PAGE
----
Sunday, July 9, 2006

Signs of Trouble?

I've just been talking to Chi and others on email about work and stress and if it's all really worth it. My personal view is that no, it's not worth it. I don't want a high paid, high stress job. I'd rather be happy and get paid less or be "less successful" or whatever.

Reading George Monbiot's blog today I came across an article that talked about expectations and reality. The problem is that basically we are living in the most prosperous, safe and secure period in all of human history. But then why are people having so much problems? Mental illness (specially amongst children) is higher than it's ever been. Other "wealth related" health problems like obesity, heart disease and diabeties are at alarmingly high levels and rising.

Monboit makes reference to the sort of expectations sold to the masses (and once again, to children in particular). The idea that you can be rich and famous one day through things like Big Brother and American/Australian Idol. While the reality is that people today are much less likely to move up through the income classes than previous generations (paradoxically, more people today believe that they can). Other factors like the rise in self-harm, specially amongst girls are perhaps an indicator that people are being led to hate themselves and aspire to something they cann't possibly achieve.

So is this the cost of progress? Is it really worth it? Is it even sustainable?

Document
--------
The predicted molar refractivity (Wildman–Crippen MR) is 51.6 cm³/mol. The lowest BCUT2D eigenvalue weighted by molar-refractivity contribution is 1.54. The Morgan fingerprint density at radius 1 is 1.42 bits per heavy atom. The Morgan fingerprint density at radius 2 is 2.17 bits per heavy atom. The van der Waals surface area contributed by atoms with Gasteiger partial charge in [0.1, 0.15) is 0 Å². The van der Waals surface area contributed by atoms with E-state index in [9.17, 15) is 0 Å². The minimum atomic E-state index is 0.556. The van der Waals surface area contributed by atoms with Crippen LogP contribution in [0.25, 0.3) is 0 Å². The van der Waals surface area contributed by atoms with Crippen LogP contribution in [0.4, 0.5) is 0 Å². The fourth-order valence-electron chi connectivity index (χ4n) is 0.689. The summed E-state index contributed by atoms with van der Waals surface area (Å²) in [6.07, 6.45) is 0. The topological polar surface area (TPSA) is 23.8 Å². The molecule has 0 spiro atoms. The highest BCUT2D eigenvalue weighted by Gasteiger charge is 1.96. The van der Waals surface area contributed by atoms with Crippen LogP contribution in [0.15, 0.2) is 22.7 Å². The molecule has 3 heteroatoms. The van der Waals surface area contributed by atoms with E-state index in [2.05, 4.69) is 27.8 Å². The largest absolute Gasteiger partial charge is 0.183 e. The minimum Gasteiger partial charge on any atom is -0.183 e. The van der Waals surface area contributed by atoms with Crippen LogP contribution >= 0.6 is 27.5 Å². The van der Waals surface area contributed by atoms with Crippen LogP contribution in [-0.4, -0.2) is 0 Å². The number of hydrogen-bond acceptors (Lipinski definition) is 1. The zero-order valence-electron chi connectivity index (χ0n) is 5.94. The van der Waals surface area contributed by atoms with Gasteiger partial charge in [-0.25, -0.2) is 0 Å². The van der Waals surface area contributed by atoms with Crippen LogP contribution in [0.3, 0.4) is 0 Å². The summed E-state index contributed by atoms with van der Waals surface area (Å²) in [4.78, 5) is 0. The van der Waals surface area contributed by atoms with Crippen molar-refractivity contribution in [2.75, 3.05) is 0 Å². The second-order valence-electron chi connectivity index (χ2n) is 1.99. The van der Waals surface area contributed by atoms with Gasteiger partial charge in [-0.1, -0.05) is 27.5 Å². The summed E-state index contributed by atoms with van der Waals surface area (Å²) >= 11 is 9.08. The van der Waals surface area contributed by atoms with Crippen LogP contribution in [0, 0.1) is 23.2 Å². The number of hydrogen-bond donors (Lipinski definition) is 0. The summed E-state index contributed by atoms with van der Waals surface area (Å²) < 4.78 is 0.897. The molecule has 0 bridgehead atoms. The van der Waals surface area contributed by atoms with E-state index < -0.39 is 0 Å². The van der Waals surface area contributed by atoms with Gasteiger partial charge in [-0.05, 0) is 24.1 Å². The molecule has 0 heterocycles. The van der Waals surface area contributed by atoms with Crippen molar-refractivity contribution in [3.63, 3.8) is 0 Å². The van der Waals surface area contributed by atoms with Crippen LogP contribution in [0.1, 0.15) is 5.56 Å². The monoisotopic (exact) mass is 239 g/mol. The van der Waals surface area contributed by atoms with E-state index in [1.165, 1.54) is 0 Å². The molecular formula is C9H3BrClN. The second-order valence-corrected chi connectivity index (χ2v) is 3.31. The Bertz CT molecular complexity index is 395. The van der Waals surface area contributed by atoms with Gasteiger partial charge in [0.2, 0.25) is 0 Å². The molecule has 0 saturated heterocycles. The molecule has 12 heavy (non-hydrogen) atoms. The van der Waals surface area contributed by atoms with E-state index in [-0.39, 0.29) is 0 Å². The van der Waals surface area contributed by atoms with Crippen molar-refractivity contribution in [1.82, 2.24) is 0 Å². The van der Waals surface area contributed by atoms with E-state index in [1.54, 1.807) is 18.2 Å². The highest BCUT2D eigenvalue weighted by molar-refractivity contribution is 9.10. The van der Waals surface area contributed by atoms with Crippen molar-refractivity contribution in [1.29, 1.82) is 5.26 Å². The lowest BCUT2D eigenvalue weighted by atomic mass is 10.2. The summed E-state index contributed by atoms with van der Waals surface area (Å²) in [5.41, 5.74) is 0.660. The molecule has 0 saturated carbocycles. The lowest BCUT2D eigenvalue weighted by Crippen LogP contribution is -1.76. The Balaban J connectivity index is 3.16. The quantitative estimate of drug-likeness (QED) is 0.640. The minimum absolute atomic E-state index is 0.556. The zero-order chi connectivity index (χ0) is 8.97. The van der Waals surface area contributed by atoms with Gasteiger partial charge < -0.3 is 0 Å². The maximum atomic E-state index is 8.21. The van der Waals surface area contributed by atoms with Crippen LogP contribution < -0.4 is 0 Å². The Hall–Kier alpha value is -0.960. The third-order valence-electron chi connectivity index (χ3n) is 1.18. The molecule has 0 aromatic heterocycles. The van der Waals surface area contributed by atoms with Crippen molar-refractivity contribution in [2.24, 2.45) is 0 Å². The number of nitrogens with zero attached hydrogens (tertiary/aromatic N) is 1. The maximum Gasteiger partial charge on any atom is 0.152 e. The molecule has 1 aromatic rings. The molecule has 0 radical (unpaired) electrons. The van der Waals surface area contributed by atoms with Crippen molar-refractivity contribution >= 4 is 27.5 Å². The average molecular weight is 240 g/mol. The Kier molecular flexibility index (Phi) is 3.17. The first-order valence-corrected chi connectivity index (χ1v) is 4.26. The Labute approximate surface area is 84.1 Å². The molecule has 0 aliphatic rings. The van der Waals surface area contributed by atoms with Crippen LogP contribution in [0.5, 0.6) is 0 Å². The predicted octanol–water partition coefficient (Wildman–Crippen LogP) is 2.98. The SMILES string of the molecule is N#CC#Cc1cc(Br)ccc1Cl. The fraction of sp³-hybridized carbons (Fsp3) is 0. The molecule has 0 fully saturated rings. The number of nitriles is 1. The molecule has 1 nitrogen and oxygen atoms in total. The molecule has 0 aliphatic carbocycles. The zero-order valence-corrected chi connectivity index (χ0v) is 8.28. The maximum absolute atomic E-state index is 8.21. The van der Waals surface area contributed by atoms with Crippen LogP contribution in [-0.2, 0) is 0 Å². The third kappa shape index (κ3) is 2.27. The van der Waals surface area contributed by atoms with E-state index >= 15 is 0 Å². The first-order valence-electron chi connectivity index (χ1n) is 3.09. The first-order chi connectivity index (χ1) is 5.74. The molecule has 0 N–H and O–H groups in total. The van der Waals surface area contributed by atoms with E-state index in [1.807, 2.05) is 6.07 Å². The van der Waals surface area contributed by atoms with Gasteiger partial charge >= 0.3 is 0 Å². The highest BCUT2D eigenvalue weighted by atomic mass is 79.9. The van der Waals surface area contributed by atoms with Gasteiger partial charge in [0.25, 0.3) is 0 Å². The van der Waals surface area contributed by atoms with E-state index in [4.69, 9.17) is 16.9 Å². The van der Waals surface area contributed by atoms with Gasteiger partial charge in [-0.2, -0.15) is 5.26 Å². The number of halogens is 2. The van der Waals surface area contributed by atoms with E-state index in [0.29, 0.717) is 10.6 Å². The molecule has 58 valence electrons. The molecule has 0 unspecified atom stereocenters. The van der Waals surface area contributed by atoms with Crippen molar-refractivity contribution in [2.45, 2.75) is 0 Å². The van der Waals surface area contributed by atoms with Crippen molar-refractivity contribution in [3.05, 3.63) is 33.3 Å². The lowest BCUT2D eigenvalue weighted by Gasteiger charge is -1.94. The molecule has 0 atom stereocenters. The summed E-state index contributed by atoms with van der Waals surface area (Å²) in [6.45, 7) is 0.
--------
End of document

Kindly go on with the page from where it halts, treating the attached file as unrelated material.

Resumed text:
In related news Jim Kunstler talks about the current "economic miracle" and it's sustainability. It seems even trusty old Bears like Doug Noland is getting carried away with the hype. Noland has written an article about how we're at the cusp of an energy revolution and that the investment in the new energy infrastructure and technologies will make the tech boom look tame.

I think Noland is right in some respects, there is and will be a big energy boom. But Jim Kunstler (and I) don't think he's right in thinking that there is a technical solution to the problem.

We have gotten to the levels of prosperity we have by doing more with more - i.e. wealth/productivity has grown exponentially, but so has energy usage. There won't be a technical solution to our energy crunch unless we abandon our philosophy of "economic growth will solve all problems". Everyone knows that unlimited exponential growth isn't viable, but when the crunch comes I get the feeling people will be surprised.

Disclaimer - I'm finishing up bottle of red left over from last night. So I am Posting Under the Influence. The post above may or may not make much sense.

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